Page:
what comes from HOllywood is much more importnat thtn what you find in the news.

And how. (And I was thinking also of pop music and how it's created and what out of). OTOH, the TV news is also part of the story-telling world and the entertainment world. Just doesn't tell the same stories, that's all. Have you noticed how a TV news sequence in a movie is rarely convincing, because they just show them doing what they're supposed to do ie cover events, when the truth of the newscaster's profession is it's all about telling stories? (Exception no doubt for Wag The Dog, terrible librul movie... ;))

by afew (afew(a in a circle)eurotrib_dot_com) on Thu Apr 13th, 2006 at 12:28:31 PM EST
[ Parent ]
The surrounding culture, the zeitgeist, have their effect, and the mass media play a more or less "activist" role. There are reinforcing feedback loops: to take the Hitler example, Hitler did manipulate German opinion, but he only reached a position to do so because he articulated with bizarre precision what Germans wanted to hear (mostly a result of a particular historical situation)

This really resonates for me as it describes the process I've seen time and time again. Suddenly an idea or meme, encapsulated in a simple phrase, will suddenly appear almost everywhere as the commonly accepted wisdom. to run counter to it would seem to go against what everyone "knows" is common sense.

During the Thatcher era, everybody knew "the economy was doing very well". Karl Rove is a master of enchantment at conjouring new climates of concensus as enablers for policy. He is the myth maker extraordinaire.

So, what are the constituents of an effective myth ?
Maybe an aspirational feelgood factor. People want to feel the choices they've made have been validated. It's why they prefer to vote for an obviously winning side.

Maybe there is an element of team-work, we are all in it together.

I dunno, I don't want to reach too far and lose the idea. Any others ?

keep to the Fen Causeway

by Helen (lareinagal at yahoo dot co dot uk) on Thu Apr 13th, 2006 at 12:29:34 PM EST
[ Parent ]
Let me use my language to describe what you perceive.

What K. Rove uses are not mtyhs: the myths are already there. What he does is to develop a particular sharp narrative with a strong concept behind that perfectly fits the myhtology or the large narrative.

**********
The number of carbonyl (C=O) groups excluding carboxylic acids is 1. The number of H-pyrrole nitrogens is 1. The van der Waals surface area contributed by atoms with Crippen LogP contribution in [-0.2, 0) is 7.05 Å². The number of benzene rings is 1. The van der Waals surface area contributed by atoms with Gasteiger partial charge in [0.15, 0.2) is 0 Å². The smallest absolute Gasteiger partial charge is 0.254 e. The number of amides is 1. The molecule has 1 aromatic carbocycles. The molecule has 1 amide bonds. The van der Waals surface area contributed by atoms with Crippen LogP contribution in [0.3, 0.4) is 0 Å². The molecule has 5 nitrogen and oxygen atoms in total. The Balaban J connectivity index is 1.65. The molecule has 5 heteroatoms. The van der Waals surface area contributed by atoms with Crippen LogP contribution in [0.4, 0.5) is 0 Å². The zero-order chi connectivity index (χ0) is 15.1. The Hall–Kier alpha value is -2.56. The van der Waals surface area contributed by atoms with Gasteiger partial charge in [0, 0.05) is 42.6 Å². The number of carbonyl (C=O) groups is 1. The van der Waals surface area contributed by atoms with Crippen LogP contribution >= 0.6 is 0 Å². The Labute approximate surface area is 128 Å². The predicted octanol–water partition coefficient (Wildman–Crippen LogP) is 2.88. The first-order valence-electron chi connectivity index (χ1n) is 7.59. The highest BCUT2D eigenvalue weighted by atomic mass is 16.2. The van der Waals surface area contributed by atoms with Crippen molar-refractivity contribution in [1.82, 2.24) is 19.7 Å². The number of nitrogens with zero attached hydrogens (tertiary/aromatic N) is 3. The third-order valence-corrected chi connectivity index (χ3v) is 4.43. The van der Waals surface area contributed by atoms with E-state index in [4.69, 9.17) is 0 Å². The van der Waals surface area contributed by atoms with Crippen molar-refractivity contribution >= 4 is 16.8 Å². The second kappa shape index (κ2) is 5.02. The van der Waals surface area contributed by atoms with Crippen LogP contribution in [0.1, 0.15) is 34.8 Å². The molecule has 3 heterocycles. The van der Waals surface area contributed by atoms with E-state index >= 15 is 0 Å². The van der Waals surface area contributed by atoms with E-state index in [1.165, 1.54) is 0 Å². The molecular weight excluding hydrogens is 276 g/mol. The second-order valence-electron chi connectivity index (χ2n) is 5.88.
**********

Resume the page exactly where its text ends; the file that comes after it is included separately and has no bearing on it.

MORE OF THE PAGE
I define general myth as something like: "reforming the economy is improtant because"..... the ideas of market  and reform are mythical ideas. Narrative is what comes afterward: If companies do not sell they can not sustain the workers, so we need our comapnies to be more competitive, otherwise they close and the economy becomes stagnant. SO here comes the narrative with a concept: competition.

A local narrative is something more restrict: when the media says that democrats do not stand for anything and repeat it.

SO Rove takes the general myth , knows it. He knows the general narratives surroudnign the basic myths out there and then develops a local narrative that fits perfectly, expands the general narrative and prevents other narratives from happening. Redoing this process hundredds of time reinforces the his narrative and makes the underlying myths almost unreachable.

A pleasure

I therefore claim to show, not how men think in myths, but how myths operate in men's minds without their being aware of the fact. Levi-Strauss, Claude

by kcurie on Thu Apr 13th, 2006 at 12:50:18 PM EST
[ Parent ]
A local narrative is something more restrict: when the media says that democrats do not stand for anything and repeat it.

It does help that it happens to be true. Sadly. I've given up wondering what it will take for them to stand up and cry "Enough !!" Feingold is trying but it is only the spinelessness of the rest that makes his rational resistance seem remarkable.